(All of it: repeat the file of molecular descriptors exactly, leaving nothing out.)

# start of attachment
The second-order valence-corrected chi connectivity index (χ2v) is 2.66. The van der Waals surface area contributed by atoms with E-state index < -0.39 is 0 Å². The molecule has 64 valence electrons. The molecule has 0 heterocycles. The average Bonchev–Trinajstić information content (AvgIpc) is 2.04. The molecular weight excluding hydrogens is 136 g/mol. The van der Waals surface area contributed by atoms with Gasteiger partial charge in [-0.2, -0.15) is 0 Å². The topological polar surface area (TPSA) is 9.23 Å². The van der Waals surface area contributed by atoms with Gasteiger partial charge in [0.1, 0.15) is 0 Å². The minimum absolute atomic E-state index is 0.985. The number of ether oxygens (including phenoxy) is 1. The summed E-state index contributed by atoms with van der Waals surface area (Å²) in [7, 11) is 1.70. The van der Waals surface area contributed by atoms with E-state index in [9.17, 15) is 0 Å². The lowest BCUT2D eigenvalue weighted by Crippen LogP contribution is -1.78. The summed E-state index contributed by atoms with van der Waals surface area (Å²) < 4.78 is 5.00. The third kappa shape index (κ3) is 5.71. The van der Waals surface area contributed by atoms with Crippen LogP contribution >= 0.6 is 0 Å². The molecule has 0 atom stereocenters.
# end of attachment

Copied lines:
The second-order valence-corrected chi connectivity index (χ2v) is 2.66. The van der Waals surface area contributed by atoms with E-state index < -0.39 is 0 Å². The molecule has 64 valence electrons. The molecule has 0 heterocycles. The average Bonchev–Trinajstić information content (AvgIpc) is 2.04. The molecular weight excluding hydrogens is 136 g/mol. The van der Waals surface area contributed by atoms with Gasteiger partial charge in [-0.2, -0.15) is 0 Å². The topological polar surface area (TPSA) is 9.23 Å². The van der Waals surface area contributed by atoms with Gasteiger partial charge in [0.1, 0.15) is 0 Å². The minimum absolute atomic E-state index is 0.985. The number of ether oxygens (including phenoxy) is 1. The summed E-state index contributed by atoms with van der Waals surface area (Å²) in [7, 11) is 1.70. The van der Waals surface area contributed by atoms with E-state index in [9.17, 15) is 0 Å². The lowest BCUT2D eigenvalue weighted by Crippen LogP contribution is -1.78. The summed E-state index contributed by atoms with van der Waals surface area (Å²) < 4.78 is 5.00. The third kappa shape index (κ3) is 5.71. The van der Waals surface area contributed by atoms with Crippen LogP contribution >= 0.6 is 0 Å². The molecule has 0 atom stereocenters.